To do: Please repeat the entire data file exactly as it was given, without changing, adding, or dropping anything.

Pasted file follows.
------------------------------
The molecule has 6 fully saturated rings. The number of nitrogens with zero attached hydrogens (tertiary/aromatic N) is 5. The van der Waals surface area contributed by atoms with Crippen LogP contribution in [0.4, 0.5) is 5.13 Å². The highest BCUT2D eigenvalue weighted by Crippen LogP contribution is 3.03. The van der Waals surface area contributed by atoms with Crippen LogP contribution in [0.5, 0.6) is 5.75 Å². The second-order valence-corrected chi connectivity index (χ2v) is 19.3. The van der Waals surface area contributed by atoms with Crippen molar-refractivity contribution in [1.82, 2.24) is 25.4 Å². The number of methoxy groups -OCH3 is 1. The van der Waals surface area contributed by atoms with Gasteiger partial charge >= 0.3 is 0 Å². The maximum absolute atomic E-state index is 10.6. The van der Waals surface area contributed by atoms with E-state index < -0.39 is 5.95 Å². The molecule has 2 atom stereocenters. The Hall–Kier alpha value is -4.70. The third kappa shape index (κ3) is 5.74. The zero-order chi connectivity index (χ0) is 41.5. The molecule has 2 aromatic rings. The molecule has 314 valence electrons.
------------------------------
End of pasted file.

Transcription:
The molecule has 6 fully saturated rings. The number of nitrogens with zero attached hydrogens (tertiary/aromatic N) is 5. The van der Waals surface area contributed by atoms with Crippen LogP contribution in [0.4, 0.5) is 5.13 Å². The highest BCUT2D eigenvalue weighted by Crippen LogP contribution is 3.03. The van der Waals surface area contributed by atoms with Crippen LogP contribution in [0.5, 0.6) is 5.75 Å². The second-order valence-corrected chi connectivity index (χ2v) is 19.3. The van der Waals surface area contributed by atoms with Crippen molar-refractivity contribution in [1.82, 2.24) is 25.4 Å². The number of methoxy groups -OCH3 is 1. The van der Waals surface area contributed by atoms with Gasteiger partial charge >= 0.3 is 0 Å². The maximum absolute atomic E-state index is 10.6. The van der Waals surface area contributed by atoms with E-state index < -0.39 is 5.95 Å². The molecule has 2 atom stereocenters. The Hall–Kier alpha value is -4.70. The third kappa shape index (κ3) is 5.74. The zero-order chi connectivity index (χ0) is 41.5. The molecule has 2 aromatic rings. The molecule has 314 valence electrons.